Late last night I googled “globe indian topeka kansas arrest” and learned more. It seems that Sebastien died over a year ago, on April 28th 2008. I haven’t found any evidence that Lotti refused to take him to a hospital, but the news accounts I’ve read say that he was present when paramedics responded to the 911 call, initially denied employing Sebastian, then admitted to keeping all his personal identification at the restaurant, a common strategy of enslavement. In a subsequent investigation, Lotti told federal agents that a restaurant owner in Kansas City had transported Sebastien to Topeka when Lotti needed a new waiter. Lotti said that he could get illegal workers from any Indian restaurant as far away as Chicago.

Lotti was convicted on April 7, 2009 of three charges of “harboring illegal immigrants for commercial advantage or private financial gain ” “Harbor” is a very strange term for what he did to Sebastien, as to at least two other waiters: forced him to work up to 70 hours a week for what seems to be about $4-5 per hour. I gather he faces up to thirty years in prison and a fine of $750K. I doubt he’ll be punished that harshly.

Perhaps exhaustion is part of why Sebastien was such a slow and disorganized waiter. Or perhaps he was hoping that if he worked slowly enough, Lotti would let him return home to his wife and children in India. All of the news reports say that he had complained that he was being forced to work, but none of them say whom he complained to or there was any relationship between his complaints and his death.

The last time we saw Sebastien, he seemed to be in pretty bad shape. He had a huge bruise on the side of his face and his pallor was grey. He also seemed subdued, taking our order and bringing our food without any conversation. We made a lot of what now seem to be stupid assumptions: that he had gotten into a fight, that he was in pain. Now I’m guessing that he was close to death and had either fallen due to weakness or been struck by Lotti in anger. We didn’t say anything, out of fear of intruding. I don’t know if our concern would have made a difference. But I sure do wish we had reached out.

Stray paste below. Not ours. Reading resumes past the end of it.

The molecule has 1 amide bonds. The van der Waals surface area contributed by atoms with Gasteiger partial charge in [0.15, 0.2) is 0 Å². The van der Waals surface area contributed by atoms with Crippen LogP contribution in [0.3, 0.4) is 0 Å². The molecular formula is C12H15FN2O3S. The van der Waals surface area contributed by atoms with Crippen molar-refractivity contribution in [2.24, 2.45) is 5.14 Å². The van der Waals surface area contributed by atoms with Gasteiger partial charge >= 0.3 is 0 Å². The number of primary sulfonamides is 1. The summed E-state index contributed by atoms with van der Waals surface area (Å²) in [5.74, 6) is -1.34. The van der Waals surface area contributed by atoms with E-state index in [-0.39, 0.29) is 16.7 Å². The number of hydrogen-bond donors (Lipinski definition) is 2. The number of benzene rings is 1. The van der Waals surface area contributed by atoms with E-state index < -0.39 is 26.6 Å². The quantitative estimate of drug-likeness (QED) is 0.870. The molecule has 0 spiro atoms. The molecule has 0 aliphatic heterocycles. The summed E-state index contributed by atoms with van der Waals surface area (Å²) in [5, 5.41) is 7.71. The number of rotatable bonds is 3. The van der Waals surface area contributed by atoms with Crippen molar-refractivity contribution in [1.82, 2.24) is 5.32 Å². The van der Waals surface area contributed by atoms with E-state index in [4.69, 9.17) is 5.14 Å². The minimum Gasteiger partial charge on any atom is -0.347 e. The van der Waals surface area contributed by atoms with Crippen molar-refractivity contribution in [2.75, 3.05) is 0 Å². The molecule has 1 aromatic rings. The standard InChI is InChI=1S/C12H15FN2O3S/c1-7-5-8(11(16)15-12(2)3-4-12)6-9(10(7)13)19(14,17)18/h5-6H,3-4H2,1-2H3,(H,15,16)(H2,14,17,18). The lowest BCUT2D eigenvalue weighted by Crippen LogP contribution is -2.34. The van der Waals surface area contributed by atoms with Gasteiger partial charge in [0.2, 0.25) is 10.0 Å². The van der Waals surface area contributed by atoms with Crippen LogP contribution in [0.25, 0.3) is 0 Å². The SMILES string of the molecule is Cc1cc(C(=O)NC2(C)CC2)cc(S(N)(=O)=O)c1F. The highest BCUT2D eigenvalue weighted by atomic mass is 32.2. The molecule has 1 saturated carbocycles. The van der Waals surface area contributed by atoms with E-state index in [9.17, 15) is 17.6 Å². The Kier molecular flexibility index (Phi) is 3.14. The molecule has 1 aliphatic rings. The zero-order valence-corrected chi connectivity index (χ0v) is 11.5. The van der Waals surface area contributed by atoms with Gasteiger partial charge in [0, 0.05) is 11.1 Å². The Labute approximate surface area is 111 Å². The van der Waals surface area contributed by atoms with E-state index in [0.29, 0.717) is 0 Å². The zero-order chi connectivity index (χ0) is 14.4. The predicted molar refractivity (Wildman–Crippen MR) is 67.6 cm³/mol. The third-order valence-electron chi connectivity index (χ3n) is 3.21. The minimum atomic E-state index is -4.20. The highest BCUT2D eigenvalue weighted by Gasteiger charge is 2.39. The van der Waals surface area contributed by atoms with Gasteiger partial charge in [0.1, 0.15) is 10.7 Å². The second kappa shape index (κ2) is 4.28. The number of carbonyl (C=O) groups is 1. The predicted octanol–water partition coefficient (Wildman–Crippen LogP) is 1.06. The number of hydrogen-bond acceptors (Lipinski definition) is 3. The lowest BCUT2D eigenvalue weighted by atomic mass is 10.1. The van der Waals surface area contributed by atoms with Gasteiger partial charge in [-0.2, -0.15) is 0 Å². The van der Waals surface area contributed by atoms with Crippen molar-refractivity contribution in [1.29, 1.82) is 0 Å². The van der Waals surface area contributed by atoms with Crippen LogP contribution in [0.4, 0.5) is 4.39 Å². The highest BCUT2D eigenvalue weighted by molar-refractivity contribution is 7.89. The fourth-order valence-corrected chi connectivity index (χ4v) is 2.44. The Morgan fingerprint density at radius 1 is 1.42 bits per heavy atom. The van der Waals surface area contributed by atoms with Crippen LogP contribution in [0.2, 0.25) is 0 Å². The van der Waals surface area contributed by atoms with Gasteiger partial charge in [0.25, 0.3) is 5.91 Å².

So today I am remembering Jacinta Sebastian Pereria who died in Topeka, Kansas at the age of 53, far from the people who loved him.

Saturday, May 16, 2009

Conservatives and Corruption

Here's a letter to George Will I've drafted in response to a recent op-ed piece he published in the Washington Post. I haven't decided whether or not to send it to him.

Dear Mr Will,

You recent op-ed piece, “Tincture of Lawlessness,” published in the Washington Post, shows exactly why conservatism is an outdated, even corrupt ideology.

First, like many conservatives, you confuse rhetoric with argument. I find this in the unreasonable use of hyperbole involved in claiming that President Obama is acting unlawfully. You bring no evidence to bear on this point other than a brief quote from the Economist, whose author appears to share you ideological perspective. Your claim that the central goal of his presidency is simultaneously “maximizing the number of people and institutions dependent on the federal government” is similarly hyperbolic, highly inflammatory, and without any basis in fact.